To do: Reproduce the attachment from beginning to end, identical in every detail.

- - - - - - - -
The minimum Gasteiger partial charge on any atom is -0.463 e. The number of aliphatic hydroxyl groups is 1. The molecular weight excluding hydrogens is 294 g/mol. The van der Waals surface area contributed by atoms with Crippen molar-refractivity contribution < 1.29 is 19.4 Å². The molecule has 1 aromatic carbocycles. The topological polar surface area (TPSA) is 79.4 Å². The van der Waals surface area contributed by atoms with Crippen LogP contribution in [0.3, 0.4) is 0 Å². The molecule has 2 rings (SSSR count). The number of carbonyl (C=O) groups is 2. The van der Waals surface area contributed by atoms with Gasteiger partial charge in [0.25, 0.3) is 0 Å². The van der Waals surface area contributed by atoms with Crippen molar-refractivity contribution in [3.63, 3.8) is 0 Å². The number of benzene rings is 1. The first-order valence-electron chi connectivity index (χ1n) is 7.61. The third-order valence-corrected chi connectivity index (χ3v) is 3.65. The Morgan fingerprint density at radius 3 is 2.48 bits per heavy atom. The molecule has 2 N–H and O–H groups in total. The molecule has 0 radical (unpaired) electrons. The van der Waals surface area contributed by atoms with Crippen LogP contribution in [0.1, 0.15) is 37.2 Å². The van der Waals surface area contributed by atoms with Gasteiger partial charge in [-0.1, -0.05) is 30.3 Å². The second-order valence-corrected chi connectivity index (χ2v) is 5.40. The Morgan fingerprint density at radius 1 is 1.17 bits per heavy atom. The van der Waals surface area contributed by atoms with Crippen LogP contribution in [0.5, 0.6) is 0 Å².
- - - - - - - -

The minimum Gasteiger partial charge on any atom is -0.463 e. The number of aliphatic hydroxyl groups is 1. The molecular weight excluding hydrogens is 294 g/mol. The van der Waals surface area contributed by atoms with Crippen molar-refractivity contribution < 1.29 is 19.4 Å². The molecule has 1 aromatic carbocycles. The topological polar surface area (TPSA) is 79.4 Å². The van der Waals surface area contributed by atoms with Crippen LogP contribution in [0.3, 0.4) is 0 Å². The molecule has 2 rings (SSSR count). The number of carbonyl (C=O) groups is 2. The van der Waals surface area contributed by atoms with Gasteiger partial charge in [0.25, 0.3) is 0 Å². The van der Waals surface area contributed by atoms with Crippen molar-refractivity contribution in [3.63, 3.8) is 0 Å². The number of benzene rings is 1. The first-order valence-electron chi connectivity index (χ1n) is 7.61. The third-order valence-corrected chi connectivity index (χ3v) is 3.65. The Morgan fingerprint density at radius 3 is 2.48 bits per heavy atom. The molecule has 2 N–H and O–H groups in total. The molecule has 0 radical (unpaired) electrons. The van der Waals surface area contributed by atoms with Crippen LogP contribution in [0.1, 0.15) is 37.2 Å². The van der Waals surface area contributed by atoms with Gasteiger partial charge in [-0.1, -0.05) is 30.3 Å². The second-order valence-corrected chi connectivity index (χ2v) is 5.40. The Morgan fingerprint density at radius 1 is 1.17 bits per heavy atom. The van der Waals surface area contributed by atoms with Crippen LogP contribution in [0.5, 0.6) is 0 Å².